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Update: This article was updated to reflect the Nov. 4 board vote and clarify the comments of Barbara Mandelbaum.
The State Board of Education adopted a new set of instructional materials and textbooks for kindergarten through 8th grade on Wednesday that incorporates what education officials describe as a pathbreaking approach to more effectively teaching English learners.
In January 2014, the state board adopted a set of recommended textbooks for math aligned with the Common Core, but it has taken nearly two additional years to come up with its list of Common Core-aligned recommended textbooks and other instructional materials in English language arts. This is in part because it has integrated English language development – which teaches English learners to speak and read English – into the English Language Arts framework that was adopted last year.
Previously, language development instruction for English learners occurred only during a short portion of the day in isolation from the rest of the curriculum. But, with that type of fragmented instruction, many English learners in California classrooms failed to become fluent speakers as quickly as expected.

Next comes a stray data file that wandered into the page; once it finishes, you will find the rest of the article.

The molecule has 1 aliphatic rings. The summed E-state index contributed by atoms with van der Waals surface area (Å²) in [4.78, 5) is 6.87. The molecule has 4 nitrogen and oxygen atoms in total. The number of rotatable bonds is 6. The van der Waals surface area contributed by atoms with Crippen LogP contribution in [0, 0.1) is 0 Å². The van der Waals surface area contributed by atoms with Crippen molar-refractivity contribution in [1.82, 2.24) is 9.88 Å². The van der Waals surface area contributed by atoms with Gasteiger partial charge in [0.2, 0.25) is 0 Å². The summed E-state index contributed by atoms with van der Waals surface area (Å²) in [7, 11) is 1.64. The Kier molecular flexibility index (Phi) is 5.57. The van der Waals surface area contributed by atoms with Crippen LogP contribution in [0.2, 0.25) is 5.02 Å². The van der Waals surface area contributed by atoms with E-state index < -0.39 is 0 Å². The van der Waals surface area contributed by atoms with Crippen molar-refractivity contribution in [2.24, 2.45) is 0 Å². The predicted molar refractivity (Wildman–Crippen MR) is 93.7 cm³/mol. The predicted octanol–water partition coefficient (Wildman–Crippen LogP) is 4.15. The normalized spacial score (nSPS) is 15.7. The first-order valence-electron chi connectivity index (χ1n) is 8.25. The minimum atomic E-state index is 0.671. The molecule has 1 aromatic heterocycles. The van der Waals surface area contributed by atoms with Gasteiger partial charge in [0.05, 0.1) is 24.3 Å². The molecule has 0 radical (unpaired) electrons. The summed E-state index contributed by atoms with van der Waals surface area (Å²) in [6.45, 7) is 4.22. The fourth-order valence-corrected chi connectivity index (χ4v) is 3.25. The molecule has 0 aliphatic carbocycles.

In the new framework, language development for English learners is viewed as an integral part of their instruction in every curriculum area, in addition to small-group or one-on-one instruction in English. Teachers can integrate teaching English to students who speak another language into their regular instruction by stressing key words that help students understand the content – such as science or math vocabulary – or words that connect, contrast, clarify, imply cause and effect, or explain a sequence of events.
The new framework also includes more intensive support for long-term English learners who need extra help to progress to higher levels of proficiency. The goal is for English learners to receive the same level of high-quality, rigorous instruction as their peers who speak English fluently.